Criminal Justice Policy Folly

Perry signs executive order creating state Criminal Justice Statistical Analysis Center, basically reconstituting Texas' Criminal Justice Policy Council, which he axed back in 2003

Gov. Rick Perry signed on Jan. 29 an executive order creating the state Criminal Justice Statistical Analysis Center to collect and analyze data and make assessments about the state of Texas' criminal justice programs and initiatives and to act as state liaison to the U.S. Department of Justice – a move that will also make the state eligible for additional federal criminal justice funding programs, according to a Perry press release. "By providing objective reports on statewide criminal justice trends, the [SAC] will help policy-makers develop effective and efficient criminal justice programs that will keep Texans safe," Perry said. The center will help "manage our prison population better" and will "attract more federal funds" for crime prevention and other justice programs.

In other words, it looks like Perry has decided to reconstitute the state's Criminal Justice Policy Council, which he unceremoniously axed back in 2003, by removing state funding for its activities – that is, crunching numbers and reporting to lawmakers on all things criminal justice related – amid talk that the seemingly myopic move was Perry's way of sticking it to the CJPC's former director, Tony Fabelo, who was lukewarm about Perry's prison privatization dreams and whose just-the-facts-ma'am reports could be nothing short of embarrassing assessments of the way the state runs its justice programs. (For more on the CJPC, see "Who Fired Tony Fabelo?," April 30, 2004.) Of course, if you ask Perry's press folks, the newly created SAC is totally different from the CJPC. Spokesman Ted Royer says the similarities exist only "on the surface." Whereas the CJPC was "charged with actually making [policy] recommendations to legislators – 'you should do this, we should do that,'" Royer said, the newly created SAC will be "purely objective" and will only "prepare reports and hand them to legislators instead of suggesting a specific course of action." In other words, it is almost exactly the same. Oh no, says Royer: Whereas the CJPC had a nearly $1 million budget, the SAC initially will receive only $330,000 in state funding, which will represent a "real cost-savings to the state."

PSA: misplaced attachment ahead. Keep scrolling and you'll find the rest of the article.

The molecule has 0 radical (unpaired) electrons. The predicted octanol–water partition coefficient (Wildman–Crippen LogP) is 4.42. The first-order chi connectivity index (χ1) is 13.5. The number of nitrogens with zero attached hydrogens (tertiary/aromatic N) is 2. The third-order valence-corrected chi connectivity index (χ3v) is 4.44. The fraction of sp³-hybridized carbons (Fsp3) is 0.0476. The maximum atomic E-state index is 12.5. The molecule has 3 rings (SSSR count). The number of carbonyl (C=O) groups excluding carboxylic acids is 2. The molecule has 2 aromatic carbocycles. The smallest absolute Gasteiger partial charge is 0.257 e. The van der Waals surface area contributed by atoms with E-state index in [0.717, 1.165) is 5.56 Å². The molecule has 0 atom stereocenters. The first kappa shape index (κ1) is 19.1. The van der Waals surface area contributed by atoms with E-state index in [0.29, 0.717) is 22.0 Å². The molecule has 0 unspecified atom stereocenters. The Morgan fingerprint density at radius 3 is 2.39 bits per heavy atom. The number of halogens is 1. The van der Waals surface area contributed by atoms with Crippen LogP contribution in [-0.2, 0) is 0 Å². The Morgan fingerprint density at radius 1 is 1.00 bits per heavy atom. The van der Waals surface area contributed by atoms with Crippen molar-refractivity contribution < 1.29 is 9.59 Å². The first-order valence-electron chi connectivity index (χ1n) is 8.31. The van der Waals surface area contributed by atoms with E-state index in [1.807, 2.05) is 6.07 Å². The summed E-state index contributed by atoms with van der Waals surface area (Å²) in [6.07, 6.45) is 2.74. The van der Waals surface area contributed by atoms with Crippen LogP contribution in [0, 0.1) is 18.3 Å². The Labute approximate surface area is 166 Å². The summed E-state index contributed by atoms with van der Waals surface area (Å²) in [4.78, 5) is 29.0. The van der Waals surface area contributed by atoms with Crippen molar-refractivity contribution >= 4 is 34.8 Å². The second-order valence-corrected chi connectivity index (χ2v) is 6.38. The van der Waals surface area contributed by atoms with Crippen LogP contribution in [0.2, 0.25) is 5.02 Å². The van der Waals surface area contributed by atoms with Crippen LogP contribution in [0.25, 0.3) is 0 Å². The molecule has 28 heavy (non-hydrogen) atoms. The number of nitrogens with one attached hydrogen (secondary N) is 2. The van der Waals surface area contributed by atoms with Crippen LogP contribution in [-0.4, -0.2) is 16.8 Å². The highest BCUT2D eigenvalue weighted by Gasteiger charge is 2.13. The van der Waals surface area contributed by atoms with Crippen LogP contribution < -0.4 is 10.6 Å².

Flimsy distinctions aside, this time around Perry has tapped Janna Burleson, former policy advisor to Sen. Royce West, D-Dallas, who most recently served as Perry's criminal justice policy adviser, to head up the policy group. Meanwhile, Fabelo, who had served in that same (but somehow different) role for two decades before being fired two years ago, now works as a national consultant on prison issues for clients – including state governments – who apparently don't mind receiving those pesky policy recommendations.

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More Criminal Justice Policy Council
Who Fired Tony Fabelo?
Who Fired Tony Fabelo?
The 'private' tale behind Perry's veto of the Criminal Justice Policy Council

Lucius Lomax, April 30, 2004

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Criminal Justice Statistical Analysis Center, Rick Perry, Ted Royer, Tony Fabelo, Texas Criminal Justice Statistical Analysis Center, SAC, Criminal Justice Policy Council, CJPC, legislature

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